Ultimately, LTFS-LE provides exciting new opportunities for system administrators looking to preserve files with a format that isn’t dependent on proprietary solutions. It also makes it easy for users who need access to large amounts of storage without a lot of management difficulties. Support for LTFS continues to grow. Oracle is actually one of the co-chairs of the SNIA committee that’s working towards standardizing LTFS. And this is just the start for LTFS-LE as well, as Oracle will continue expanding its capabilities in the near future.

picture of 2008 Harley Davidson FXSTC taken by Rick Ramsey
- Brian Zents

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Tuesday May 29, 2012

Is Linear Tape File System (LTFS) Best For Transportable Storage?

Those of us in tape storage engineering take a lot of pride in what we do, but understand that tape is the right answer to a storage problem only some of the time. And, unfortunately for a storage medium with such a long history, it has built up a few preconceived notions that are no longer valid.

When I hear customers debate whether to implement tape vs. disk, one of the common strikes against tape is its perceived lack of usability. If you could go back a few generations of corporate acquisitions, you would discover that StorageTek engineers recognized this problem and started developing a solution where a tape drive could look just like a memory stick to a user. The goal was to not have to care about where files were on the cartridge, but to simply see the list of files that were on the tape, and click on them to open them up. Eventually, our friends in tape over at IBM built upon our work at StorageTek and Sun Microsystems and released the Linear Tape File System (LTFS) feature for the current LTO5 generation of tape drives as an open specification.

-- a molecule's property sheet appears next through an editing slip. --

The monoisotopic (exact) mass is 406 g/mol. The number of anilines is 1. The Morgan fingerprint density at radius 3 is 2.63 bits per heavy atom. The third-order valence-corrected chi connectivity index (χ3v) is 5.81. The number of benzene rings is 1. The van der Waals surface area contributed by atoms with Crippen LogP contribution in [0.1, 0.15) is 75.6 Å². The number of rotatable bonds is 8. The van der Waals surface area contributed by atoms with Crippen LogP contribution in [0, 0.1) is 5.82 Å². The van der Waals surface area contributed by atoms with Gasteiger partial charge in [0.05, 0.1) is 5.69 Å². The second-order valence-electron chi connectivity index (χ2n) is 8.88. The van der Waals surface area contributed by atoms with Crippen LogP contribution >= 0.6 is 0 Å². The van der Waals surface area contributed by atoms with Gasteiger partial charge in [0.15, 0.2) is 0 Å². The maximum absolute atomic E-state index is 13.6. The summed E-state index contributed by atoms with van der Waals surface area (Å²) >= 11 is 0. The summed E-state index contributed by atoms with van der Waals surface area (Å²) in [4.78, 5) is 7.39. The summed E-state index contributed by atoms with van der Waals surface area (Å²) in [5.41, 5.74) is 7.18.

LTFS is really a wonderful feature and we’re proud to have taken part in its beginnings and, as you’ll soon read, its future. Today we offer LTFS-Open Edition, which is free for you to use in your in Oracle Enterprise Linux 5.5 environment - not only on your LTO5 drives, but also on your Oracle StorageTek T10000C drives. You can download it free from Oracle and try it out.

LTFS does exactly what its forefathers imagined. Now you can see immediately which files are on a cartridge. LTFS does this by splitting a cartridge into two partitions. The first holds all of the necessary metadata to create a directory structure for you to easily view the contents of the cartridge. The second partition holds all of the files themselves. When tape media is loaded onto a drive, a complete file system image is presented to the user. Adding files to a cartridge can be as simple as a drag-and-drop just as you do today on your laptop when transferring files from your hard drive to a thumb drive or with standard POSIX file operations.

You may be thinking all of this sounds nice, but asking, “when will I actually use it?” As I mentioned at the beginning, tape is not the right solution all of the time. However, if you ever need to physically move data between locations, tape storage with LTFS should be your most cost-effective and reliable answer. I will give you a few use cases examples of when LTFS can be utilized.

Media and Entertainment (M&E), Oil and Gas (O&G), and other industries have a strong need for their storage to be transportable. For example, an O&G company hunting for new oil deposits in remote locations takes very large underground seismic images which need to be shipped back to a central data center. M&E operations conduct similar activities when shooting video for productions. M&E companies also often transfers files to third-parties for editing and other activities.

These companies have three highly flawed options for transporting data: electronic transfer, disk storage transport, or tape storage transport. The first option, electronic transfer, is impractical because of the expense of the bandwidth required to transfer multi-terabyte files reliably and efficiently. If there’s one place that has bandwidth, it’s your local post office so many companies revert to physically shipping storage media. Typically, M&E companies rely on transporting disk storage between sites even though it, too, is expensive.